Since adoration began for me, and because of this continual conversion, Jesus has called me to run programs in churches, to Right to Life work, and to writing and editing, all with a very busy family life. People often ask me how I do it all, and I reply that it is by the graces of the Sacraments and the Holy Hours that I am able to do anything good. When we do not get in God's way, but co-operate with His grace, He Who is mighty does great things through us. Bishop Profugo of Lucena in the Philippines has said, "Jesus in the Blessed Sacrament is not static, but dynamically active." How true! He is gloriously active!
"Here He waits for us with all the affection of His Sacred Heart.... strengthening the weak, comforting the afflicted, encouraging the depressed, enlightening the confused, and healing the broken-hearted." -- Come to Me In the Blessed Sacrament by M.J. Ramirez
Mother Teresa, a great supporter of Holy Hours, told how the Sisters of Charity came to practice daily adoration of the Blessed Sacrament. The sisters were asking her for a daily Holy Hour and she was unsure, looking at the demands on the sisters' time each day, how they could fit in a Holy Hour. Mother Teresa said that after adding daily adoration, they had more vocations, more time for work, and more money for the poor. In other words, their ministry was blessed in every way.
Msgr. Joseph Ramirez of the Philippines, who has done so much to spread the devotion of perpetual adoration in his country and throughout the world, has written some moving letters in defense of Holy Hours, encouraging pastors to open perpetual adoration chapels. Since his crusade began, the Philippines have hundreds of adoration chapels, and the whole country has been blessed with an increase in vocations and a strongly Catholic faithful.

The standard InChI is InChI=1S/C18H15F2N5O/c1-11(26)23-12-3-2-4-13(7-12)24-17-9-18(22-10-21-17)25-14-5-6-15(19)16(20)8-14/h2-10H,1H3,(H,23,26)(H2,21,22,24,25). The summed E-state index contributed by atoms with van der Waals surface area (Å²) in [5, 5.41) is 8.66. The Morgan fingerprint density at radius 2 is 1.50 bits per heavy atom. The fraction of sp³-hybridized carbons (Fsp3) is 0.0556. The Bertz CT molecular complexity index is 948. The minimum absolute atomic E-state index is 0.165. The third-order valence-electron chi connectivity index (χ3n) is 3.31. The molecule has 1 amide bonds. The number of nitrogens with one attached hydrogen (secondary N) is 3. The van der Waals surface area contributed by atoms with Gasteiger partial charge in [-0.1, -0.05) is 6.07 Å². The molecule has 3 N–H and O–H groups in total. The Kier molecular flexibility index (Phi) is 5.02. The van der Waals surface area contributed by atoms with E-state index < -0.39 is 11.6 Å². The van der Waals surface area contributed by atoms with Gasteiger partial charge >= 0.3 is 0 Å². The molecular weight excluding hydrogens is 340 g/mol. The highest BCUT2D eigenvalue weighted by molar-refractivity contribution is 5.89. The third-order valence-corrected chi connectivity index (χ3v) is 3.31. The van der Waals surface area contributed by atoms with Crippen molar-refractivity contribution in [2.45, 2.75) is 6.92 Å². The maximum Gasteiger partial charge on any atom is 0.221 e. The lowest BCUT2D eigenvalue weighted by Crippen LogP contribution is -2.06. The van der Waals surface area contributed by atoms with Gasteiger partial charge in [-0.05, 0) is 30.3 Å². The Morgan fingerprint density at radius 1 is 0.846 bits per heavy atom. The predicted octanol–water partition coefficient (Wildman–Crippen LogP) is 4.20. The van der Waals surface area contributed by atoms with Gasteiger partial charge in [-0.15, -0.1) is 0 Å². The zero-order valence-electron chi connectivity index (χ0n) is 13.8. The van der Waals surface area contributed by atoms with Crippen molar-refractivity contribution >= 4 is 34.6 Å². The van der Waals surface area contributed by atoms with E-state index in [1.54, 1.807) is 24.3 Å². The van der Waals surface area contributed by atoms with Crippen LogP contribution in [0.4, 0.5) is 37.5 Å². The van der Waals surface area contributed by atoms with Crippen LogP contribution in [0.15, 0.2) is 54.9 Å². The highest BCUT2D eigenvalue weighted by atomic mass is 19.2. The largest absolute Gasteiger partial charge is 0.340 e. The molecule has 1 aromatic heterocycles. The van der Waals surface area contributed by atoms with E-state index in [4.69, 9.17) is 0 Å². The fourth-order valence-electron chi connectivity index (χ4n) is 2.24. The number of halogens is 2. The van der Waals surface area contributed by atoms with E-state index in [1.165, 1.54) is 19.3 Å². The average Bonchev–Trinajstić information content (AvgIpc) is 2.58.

All these possibilities of what awaits us if we begin Holy Hours pale in comparison to what we owe Our Lord. The Holy Hour is not a simple task. Even the Apostles themselves had difficulty at what could be called the first Holy Hour, in the garden of Gethsemane. They found it no easy matter to keep Our Lord company. "Could you not watch with Me one hour?," He asked them. And I hear that question being asked of me, quite seriously: My Savior wants my company. Despite my limitations, my being tired or distracted, I fay to give Him my company, to watch with Him one hour. But the graces that are poured out upon us when we pray in the presence of Jesus cannot be overstated.
Many good Fundamentalists, on fire with love for Jesus, ask if Catholics have a "personal relationship" with Jesus. Oh, if only they had what we have. If only they knew what Catholics know. These sincere souls would fill our empty churches, anxious to spend time with the One they love! How thrilled is Our Lord with every Holy Hour made in His presence. How He longs to hold us during that hour. I have rested my weary head on His shoulder on many a Friday. I've laid my troubles at His sacred feet, and felt His hand caressing my tired head. I have laughed and cried with Him. I have felt His loving arms wrapping me in a sweet embrace of forgiveness.
The Church in her wisdom teaches us that Eucharistic worship "must fill our churches outside the timetable of Masses" and that "adoration of Christ in this sacrament of love must also find expression in various forms of Eucharistic devotion such as personal prayer before the Blessed Sacrament, Hours of Adoration, periods of exposition -- short, prolonged, and annual (forty hours) -- Eucharistic benediction, Eucharistic processions, and Eucharistic congresses" (Mystery and Worship of the Eucharist, 3).
It is commonly taught today that Jesus is reserved in the Tabernacle only for the sick. This is a very unfortunate way of speaking about Him, Who promised to "be with us always, even unto the end of time" (Mt. 28:20). I pray that the Holy Spirit will bless just one soul reading this and, through the Blessed Virgin Mary, will bring him to Jesus for his first Holy Hour of Adoration. I close with the words of Pope John Paul II: "Jesus waits for us.... Let us be generous with our time in going to meet Him in adoration and contemplation. ... May our adoration never cease."
Carla Marie Coon is a wife and the mother of eight in Johnson City, New York. She edits LifeNews for the New York State Right to Life Committee.